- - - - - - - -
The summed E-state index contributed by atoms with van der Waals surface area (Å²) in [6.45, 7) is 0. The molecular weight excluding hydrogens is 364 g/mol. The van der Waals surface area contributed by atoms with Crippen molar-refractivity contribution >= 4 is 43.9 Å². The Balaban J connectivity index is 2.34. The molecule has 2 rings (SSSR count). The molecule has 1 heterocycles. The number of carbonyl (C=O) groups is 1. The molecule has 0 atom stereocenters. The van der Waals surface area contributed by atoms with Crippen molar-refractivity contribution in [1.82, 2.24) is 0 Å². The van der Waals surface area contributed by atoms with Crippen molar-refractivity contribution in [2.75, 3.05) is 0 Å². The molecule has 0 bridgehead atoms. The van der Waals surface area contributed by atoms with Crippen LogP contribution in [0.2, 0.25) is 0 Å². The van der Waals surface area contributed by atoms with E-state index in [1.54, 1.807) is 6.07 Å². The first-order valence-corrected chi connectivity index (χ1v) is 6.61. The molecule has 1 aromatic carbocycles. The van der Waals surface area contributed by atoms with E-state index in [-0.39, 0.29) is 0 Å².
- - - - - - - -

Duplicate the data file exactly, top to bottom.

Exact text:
The summed E-state index contributed by atoms with van der Waals surface area (Å²) in [6.45, 7) is 0. The molecular weight excluding hydrogens is 364 g/mol. The van der Waals surface area contributed by atoms with Crippen molar-refractivity contribution >= 4 is 43.9 Å². The Balaban J connectivity index is 2.34. The molecule has 2 rings (SSSR count). The molecule has 1 heterocycles. The number of carbonyl (C=O) groups is 1. The molecule has 0 atom stereocenters. The van der Waals surface area contributed by atoms with Crippen molar-refractivity contribution in [1.82, 2.24) is 0 Å². The van der Waals surface area contributed by atoms with Crippen molar-refractivity contribution in [2.75, 3.05) is 0 Å². The molecule has 0 bridgehead atoms. The van der Waals surface area contributed by atoms with Crippen LogP contribution in [0.2, 0.25) is 0 Å². The van der Waals surface area contributed by atoms with E-state index in [1.54, 1.807) is 6.07 Å². The first-order valence-corrected chi connectivity index (χ1v) is 6.61. The molecule has 1 aromatic carbocycles. The van der Waals surface area contributed by atoms with E-state index in [-0.39, 0.29) is 0 Å².